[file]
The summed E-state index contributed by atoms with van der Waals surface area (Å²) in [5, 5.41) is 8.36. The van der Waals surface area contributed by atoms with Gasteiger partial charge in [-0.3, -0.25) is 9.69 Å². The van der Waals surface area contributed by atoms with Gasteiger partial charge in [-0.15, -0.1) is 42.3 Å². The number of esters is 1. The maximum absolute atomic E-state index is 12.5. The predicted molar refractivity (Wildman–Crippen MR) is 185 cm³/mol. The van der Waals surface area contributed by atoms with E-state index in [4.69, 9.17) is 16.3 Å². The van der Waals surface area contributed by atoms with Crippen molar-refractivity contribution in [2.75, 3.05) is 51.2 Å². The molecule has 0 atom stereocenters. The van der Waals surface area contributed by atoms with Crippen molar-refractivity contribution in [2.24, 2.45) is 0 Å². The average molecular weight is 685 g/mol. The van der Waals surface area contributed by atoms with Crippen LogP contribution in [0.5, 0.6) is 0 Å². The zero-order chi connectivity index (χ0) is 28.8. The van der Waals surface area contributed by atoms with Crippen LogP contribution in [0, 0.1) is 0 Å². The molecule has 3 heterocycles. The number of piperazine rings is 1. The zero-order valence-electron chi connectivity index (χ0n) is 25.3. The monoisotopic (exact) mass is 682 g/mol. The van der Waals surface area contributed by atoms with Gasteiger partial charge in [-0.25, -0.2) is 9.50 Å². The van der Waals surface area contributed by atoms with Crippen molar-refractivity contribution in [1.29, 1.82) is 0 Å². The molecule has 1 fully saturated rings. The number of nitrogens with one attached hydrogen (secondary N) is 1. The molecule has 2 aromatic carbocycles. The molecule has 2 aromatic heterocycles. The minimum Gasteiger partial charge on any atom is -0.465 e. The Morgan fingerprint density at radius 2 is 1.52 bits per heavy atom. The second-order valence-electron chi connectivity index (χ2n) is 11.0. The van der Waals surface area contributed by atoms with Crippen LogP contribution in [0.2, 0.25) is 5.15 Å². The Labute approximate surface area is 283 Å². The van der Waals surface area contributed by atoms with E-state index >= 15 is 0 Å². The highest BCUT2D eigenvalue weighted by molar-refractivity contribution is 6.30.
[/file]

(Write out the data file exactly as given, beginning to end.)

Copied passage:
The summed E-state index contributed by atoms with van der Waals surface area (Å²) in [5, 5.41) is 8.36. The van der Waals surface area contributed by atoms with Gasteiger partial charge in [-0.3, -0.25) is 9.69 Å². The van der Waals surface area contributed by atoms with Gasteiger partial charge in [-0.15, -0.1) is 42.3 Å². The number of esters is 1. The maximum absolute atomic E-state index is 12.5. The predicted molar refractivity (Wildman–Crippen MR) is 185 cm³/mol. The van der Waals surface area contributed by atoms with E-state index in [4.69, 9.17) is 16.3 Å². The van der Waals surface area contributed by atoms with Crippen molar-refractivity contribution in [2.75, 3.05) is 51.2 Å². The molecule has 0 atom stereocenters. The van der Waals surface area contributed by atoms with Crippen molar-refractivity contribution in [2.24, 2.45) is 0 Å². The average molecular weight is 685 g/mol. The van der Waals surface area contributed by atoms with Crippen LogP contribution in [0.5, 0.6) is 0 Å². The zero-order chi connectivity index (χ0) is 28.8. The van der Waals surface area contributed by atoms with Crippen LogP contribution in [0, 0.1) is 0 Å². The molecule has 3 heterocycles. The number of piperazine rings is 1. The zero-order valence-electron chi connectivity index (χ0n) is 25.3. The monoisotopic (exact) mass is 682 g/mol. The van der Waals surface area contributed by atoms with Gasteiger partial charge in [-0.25, -0.2) is 9.50 Å². The van der Waals surface area contributed by atoms with Crippen molar-refractivity contribution in [1.29, 1.82) is 0 Å². The molecule has 1 fully saturated rings. The number of nitrogens with one attached hydrogen (secondary N) is 1. The molecule has 2 aromatic carbocycles. The molecule has 2 aromatic heterocycles. The minimum Gasteiger partial charge on any atom is -0.465 e. The Morgan fingerprint density at radius 2 is 1.52 bits per heavy atom. The second-order valence-electron chi connectivity index (χ2n) is 11.0. The van der Waals surface area contributed by atoms with Crippen LogP contribution in [0.2, 0.25) is 5.15 Å². The Labute approximate surface area is 283 Å². The van der Waals surface area contributed by atoms with E-state index >= 15 is 0 Å². The highest BCUT2D eigenvalue weighted by molar-refractivity contribution is 6.30.